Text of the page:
General Motors has begun preliminary talks to settle more than 300 claims involving wrongful death or personal injury from accidents tied to a defective ignition switch that has led the company to recall more than 2.6 million small cars, a lawyer for the plaintiffs and a company spokesman confirmed Friday.
The claims were brought by one lawyer, Robert C. Hilliard of Corpus Christi, Texas, and their number suggests a potential universe of victims far greater than the 13 deaths and 32 accidents that GM has linked to the defect. Hilliard’s clients alone account for 53 claims of wrongful death and 273 personal injury claims involving the recalled vehicles, he said.
Hilliard met Friday in Washington for nearly four hours with Kenneth R. Feinberg, the lawyer GM hired last month to explore a compensation fund for victims of accidents tied to the faulty switch, which can shut off power while cars are in motion, disabling air bags and impeding steering and brake systems.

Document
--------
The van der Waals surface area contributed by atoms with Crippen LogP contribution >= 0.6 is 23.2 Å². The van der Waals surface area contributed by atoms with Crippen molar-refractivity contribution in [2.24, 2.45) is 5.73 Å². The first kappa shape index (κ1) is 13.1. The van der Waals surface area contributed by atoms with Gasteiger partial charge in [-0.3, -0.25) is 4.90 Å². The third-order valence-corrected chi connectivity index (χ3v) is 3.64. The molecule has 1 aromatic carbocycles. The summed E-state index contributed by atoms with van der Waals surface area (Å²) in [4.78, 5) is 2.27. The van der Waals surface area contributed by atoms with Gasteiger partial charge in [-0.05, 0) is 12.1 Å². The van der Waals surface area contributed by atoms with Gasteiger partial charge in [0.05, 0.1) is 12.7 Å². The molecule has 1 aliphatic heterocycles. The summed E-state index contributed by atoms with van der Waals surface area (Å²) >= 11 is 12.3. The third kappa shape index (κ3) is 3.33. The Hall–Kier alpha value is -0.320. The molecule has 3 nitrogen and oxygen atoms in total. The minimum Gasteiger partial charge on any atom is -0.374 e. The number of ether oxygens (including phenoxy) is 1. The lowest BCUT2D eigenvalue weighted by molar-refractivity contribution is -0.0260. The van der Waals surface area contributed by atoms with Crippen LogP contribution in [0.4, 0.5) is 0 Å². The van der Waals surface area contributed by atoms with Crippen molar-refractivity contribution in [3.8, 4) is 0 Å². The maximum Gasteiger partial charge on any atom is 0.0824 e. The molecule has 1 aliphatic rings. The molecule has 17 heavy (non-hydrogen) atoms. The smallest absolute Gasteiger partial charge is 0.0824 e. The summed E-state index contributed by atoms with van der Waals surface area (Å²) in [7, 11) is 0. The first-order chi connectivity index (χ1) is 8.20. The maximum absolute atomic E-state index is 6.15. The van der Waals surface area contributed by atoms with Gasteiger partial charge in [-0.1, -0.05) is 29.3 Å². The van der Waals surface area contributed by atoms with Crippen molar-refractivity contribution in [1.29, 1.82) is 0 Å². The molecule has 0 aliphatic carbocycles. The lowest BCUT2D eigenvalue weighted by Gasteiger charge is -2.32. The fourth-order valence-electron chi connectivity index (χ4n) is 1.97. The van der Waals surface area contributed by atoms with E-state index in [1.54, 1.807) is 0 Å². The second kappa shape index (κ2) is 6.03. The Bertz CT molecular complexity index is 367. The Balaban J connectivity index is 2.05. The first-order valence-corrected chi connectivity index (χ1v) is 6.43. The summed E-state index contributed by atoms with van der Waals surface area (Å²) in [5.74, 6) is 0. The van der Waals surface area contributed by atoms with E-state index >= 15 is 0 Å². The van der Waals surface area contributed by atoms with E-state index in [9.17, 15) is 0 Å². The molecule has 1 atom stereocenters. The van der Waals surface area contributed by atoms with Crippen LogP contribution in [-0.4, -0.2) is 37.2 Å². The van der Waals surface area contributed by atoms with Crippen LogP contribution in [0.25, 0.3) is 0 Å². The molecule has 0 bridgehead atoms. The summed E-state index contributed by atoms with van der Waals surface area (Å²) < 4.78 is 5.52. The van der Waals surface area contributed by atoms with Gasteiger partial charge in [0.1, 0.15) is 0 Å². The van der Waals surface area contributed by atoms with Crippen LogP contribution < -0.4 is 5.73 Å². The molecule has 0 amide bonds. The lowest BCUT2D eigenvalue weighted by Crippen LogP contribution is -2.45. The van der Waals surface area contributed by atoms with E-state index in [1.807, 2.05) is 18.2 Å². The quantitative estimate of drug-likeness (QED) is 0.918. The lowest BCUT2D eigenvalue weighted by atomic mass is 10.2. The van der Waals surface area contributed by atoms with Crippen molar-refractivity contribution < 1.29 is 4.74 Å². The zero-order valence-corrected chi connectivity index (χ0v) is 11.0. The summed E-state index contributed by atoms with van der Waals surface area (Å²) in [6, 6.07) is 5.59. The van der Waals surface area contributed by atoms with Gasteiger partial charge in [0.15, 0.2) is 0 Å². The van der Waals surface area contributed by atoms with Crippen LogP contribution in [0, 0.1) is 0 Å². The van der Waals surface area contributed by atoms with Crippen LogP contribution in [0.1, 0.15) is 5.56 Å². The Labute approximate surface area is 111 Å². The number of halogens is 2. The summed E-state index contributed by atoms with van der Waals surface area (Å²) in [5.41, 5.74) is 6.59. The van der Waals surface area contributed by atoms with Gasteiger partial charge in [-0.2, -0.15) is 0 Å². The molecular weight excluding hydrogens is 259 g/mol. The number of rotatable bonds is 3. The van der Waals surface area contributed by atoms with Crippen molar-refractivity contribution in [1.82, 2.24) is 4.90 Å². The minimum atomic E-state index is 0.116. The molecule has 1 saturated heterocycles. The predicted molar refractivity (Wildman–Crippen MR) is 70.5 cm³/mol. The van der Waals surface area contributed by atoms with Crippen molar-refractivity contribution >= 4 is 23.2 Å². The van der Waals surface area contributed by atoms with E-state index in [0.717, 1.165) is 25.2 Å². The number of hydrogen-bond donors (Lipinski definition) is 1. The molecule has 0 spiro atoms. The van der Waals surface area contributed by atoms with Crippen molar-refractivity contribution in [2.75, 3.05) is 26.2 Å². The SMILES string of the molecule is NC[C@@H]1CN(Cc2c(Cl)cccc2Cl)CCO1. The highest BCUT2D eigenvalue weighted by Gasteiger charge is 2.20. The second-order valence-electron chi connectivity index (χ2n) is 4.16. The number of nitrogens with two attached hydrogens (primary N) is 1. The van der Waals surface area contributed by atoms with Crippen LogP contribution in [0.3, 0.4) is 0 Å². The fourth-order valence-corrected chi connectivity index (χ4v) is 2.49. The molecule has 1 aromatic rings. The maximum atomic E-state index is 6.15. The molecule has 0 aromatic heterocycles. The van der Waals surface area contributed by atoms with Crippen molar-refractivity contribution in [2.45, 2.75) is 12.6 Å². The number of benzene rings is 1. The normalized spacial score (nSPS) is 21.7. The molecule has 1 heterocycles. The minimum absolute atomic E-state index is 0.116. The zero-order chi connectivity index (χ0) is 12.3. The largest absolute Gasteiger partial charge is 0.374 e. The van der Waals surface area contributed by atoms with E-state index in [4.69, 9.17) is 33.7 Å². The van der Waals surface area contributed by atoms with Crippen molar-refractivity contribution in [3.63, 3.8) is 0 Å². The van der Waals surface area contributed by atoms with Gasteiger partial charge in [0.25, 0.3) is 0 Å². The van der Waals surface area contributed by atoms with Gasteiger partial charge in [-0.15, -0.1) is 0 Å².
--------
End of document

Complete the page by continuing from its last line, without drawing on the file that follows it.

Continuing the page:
Neither side would discuss the terms being discussed.
The session was the clearest indication yet that GM plans to compensate accident victims and their families, even though it is moving aggressively to dismiss other types of lawsuits, including dozens of class action cases seeking compensation for diminished value of the recalled vehicles.
“We’ve taken responsibility for our actions and we will continue to do so,” said Greg Martin, a company spokesman. “We’ve acknowledged that we have civic and legal obligations as they relate to injuries in accidents involving the recalled cars.”
GM’s July 10, 2009, bankruptcy reorganization insulated the company from legal claims stemming from accidents that occurred before that date, but Martin confirmed that the company would not make that distinction with the personal injury and death claims that Feinberg reviews.
GM is the subject of multiple investigations — by the Justice Department, Congress, federal highway safety regulators and the Securities and Exchange Commission — over its handling of the defective switch, a problem that the company acknowledges it knew about more than a decade before the recall.